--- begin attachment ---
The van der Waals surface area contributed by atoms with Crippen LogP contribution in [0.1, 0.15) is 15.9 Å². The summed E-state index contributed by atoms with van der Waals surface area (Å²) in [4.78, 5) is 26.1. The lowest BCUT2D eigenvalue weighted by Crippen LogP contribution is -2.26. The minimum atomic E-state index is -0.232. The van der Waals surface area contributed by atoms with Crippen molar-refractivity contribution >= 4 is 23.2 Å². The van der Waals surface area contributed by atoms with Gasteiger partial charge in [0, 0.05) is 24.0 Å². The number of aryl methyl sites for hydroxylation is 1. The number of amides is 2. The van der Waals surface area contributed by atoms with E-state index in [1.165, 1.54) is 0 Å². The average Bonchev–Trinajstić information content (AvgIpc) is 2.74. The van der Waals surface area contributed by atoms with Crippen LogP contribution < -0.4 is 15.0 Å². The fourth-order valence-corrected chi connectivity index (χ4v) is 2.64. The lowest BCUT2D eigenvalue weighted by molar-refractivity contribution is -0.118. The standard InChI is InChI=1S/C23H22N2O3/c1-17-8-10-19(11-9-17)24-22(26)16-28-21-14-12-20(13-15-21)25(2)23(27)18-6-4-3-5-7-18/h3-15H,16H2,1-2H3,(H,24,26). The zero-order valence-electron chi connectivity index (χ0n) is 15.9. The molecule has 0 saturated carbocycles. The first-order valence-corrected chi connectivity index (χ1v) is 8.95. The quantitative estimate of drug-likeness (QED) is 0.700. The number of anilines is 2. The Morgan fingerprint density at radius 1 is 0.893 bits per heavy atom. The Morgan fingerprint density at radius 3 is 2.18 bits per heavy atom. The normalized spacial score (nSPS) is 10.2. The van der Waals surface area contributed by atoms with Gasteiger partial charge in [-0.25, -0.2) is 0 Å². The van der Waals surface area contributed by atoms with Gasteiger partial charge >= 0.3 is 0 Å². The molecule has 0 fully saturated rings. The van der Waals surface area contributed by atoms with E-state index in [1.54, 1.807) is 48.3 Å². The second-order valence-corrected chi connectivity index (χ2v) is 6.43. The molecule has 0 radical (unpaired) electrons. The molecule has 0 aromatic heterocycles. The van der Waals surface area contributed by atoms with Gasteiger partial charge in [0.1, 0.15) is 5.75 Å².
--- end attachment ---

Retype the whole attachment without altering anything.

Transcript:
The van der Waals surface area contributed by atoms with Crippen LogP contribution in [0.1, 0.15) is 15.9 Å². The summed E-state index contributed by atoms with van der Waals surface area (Å²) in [4.78, 5) is 26.1. The lowest BCUT2D eigenvalue weighted by Crippen LogP contribution is -2.26. The minimum atomic E-state index is -0.232. The van der Waals surface area contributed by atoms with Crippen molar-refractivity contribution >= 4 is 23.2 Å². The van der Waals surface area contributed by atoms with Gasteiger partial charge in [0, 0.05) is 24.0 Å². The number of aryl methyl sites for hydroxylation is 1. The number of amides is 2. The van der Waals surface area contributed by atoms with E-state index in [1.165, 1.54) is 0 Å². The average Bonchev–Trinajstić information content (AvgIpc) is 2.74. The van der Waals surface area contributed by atoms with Crippen LogP contribution < -0.4 is 15.0 Å². The fourth-order valence-corrected chi connectivity index (χ4v) is 2.64. The lowest BCUT2D eigenvalue weighted by molar-refractivity contribution is -0.118. The standard InChI is InChI=1S/C23H22N2O3/c1-17-8-10-19(11-9-17)24-22(26)16-28-21-14-12-20(13-15-21)25(2)23(27)18-6-4-3-5-7-18/h3-15H,16H2,1-2H3,(H,24,26). The zero-order valence-electron chi connectivity index (χ0n) is 15.9. The molecule has 0 saturated carbocycles. The first-order valence-corrected chi connectivity index (χ1v) is 8.95. The quantitative estimate of drug-likeness (QED) is 0.700. The number of anilines is 2. The Morgan fingerprint density at radius 1 is 0.893 bits per heavy atom. The Morgan fingerprint density at radius 3 is 2.18 bits per heavy atom. The normalized spacial score (nSPS) is 10.2. The van der Waals surface area contributed by atoms with Gasteiger partial charge in [-0.25, -0.2) is 0 Å². The van der Waals surface area contributed by atoms with Gasteiger partial charge >= 0.3 is 0 Å². The molecule has 0 fully saturated rings. The van der Waals surface area contributed by atoms with E-state index in [1.54, 1.807) is 48.3 Å². The second-order valence-corrected chi connectivity index (χ2v) is 6.43. The molecule has 0 radical (unpaired) electrons. The molecule has 0 aromatic heterocycles. The van der Waals surface area contributed by atoms with Gasteiger partial charge in [0.1, 0.15) is 5.75 Å².